Elysium In Greek and Roman mythology, the home of blessed dead. In early Greek mythology it was said to be situated in the Islands of the Blessed in some remote part of the earth. In later Greek and Roman mythology the location of the Elysian Fields (another name) was in the underworld. Vergil’s Aeneid (book 6) tells how the hero Aeneas meets his dead father, Anchises, in the Elysian fields. Elysium is used in Shakespeare’s Two Gentlemen of Verona (2.7.37), Henry VI, Part III (1.2.30), and Twelfth Night (1.2.3); Milton’s Comus (257); Cowper’s Progress of Error; Andrew Lang’s The Fortunate Islands; Schiller’s Elysium; Shelley’s “Ode to Naples” (30); and Swinburne’s “Garden of Proserpine.” The Champs Elysées in Paris is named after the Greek myth.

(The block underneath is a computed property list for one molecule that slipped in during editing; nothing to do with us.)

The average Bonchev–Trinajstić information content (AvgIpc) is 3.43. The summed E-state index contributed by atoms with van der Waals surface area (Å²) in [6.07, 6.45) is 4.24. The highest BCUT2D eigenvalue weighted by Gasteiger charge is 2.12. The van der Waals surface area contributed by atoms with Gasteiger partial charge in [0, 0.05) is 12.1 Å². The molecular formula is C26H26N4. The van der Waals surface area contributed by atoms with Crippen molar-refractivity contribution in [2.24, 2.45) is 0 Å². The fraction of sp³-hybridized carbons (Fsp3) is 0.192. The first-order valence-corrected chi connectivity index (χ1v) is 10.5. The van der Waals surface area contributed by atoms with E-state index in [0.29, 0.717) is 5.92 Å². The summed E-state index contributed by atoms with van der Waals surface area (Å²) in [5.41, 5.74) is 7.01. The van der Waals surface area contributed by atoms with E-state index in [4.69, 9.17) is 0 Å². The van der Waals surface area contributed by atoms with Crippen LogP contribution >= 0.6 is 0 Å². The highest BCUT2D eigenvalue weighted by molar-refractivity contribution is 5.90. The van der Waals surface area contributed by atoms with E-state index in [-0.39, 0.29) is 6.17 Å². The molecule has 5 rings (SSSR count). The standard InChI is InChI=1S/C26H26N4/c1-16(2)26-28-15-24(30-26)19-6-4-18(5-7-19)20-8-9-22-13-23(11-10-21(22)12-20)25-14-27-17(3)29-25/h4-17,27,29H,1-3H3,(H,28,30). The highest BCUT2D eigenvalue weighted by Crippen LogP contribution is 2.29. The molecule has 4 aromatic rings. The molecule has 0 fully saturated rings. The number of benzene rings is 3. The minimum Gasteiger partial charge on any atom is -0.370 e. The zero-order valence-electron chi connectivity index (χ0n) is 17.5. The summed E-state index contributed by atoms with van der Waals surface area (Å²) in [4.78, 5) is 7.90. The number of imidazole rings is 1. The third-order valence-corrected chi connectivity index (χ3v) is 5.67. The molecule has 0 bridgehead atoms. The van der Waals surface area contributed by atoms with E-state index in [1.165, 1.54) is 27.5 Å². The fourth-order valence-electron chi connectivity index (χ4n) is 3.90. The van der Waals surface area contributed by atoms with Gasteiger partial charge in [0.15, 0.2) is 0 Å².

Encyclopedia of World Mythology and Legend, Third Edition – Written by Anthony S. Mercatante & James R. Dow– Copyright © 2009 by Anthony S. Mercatante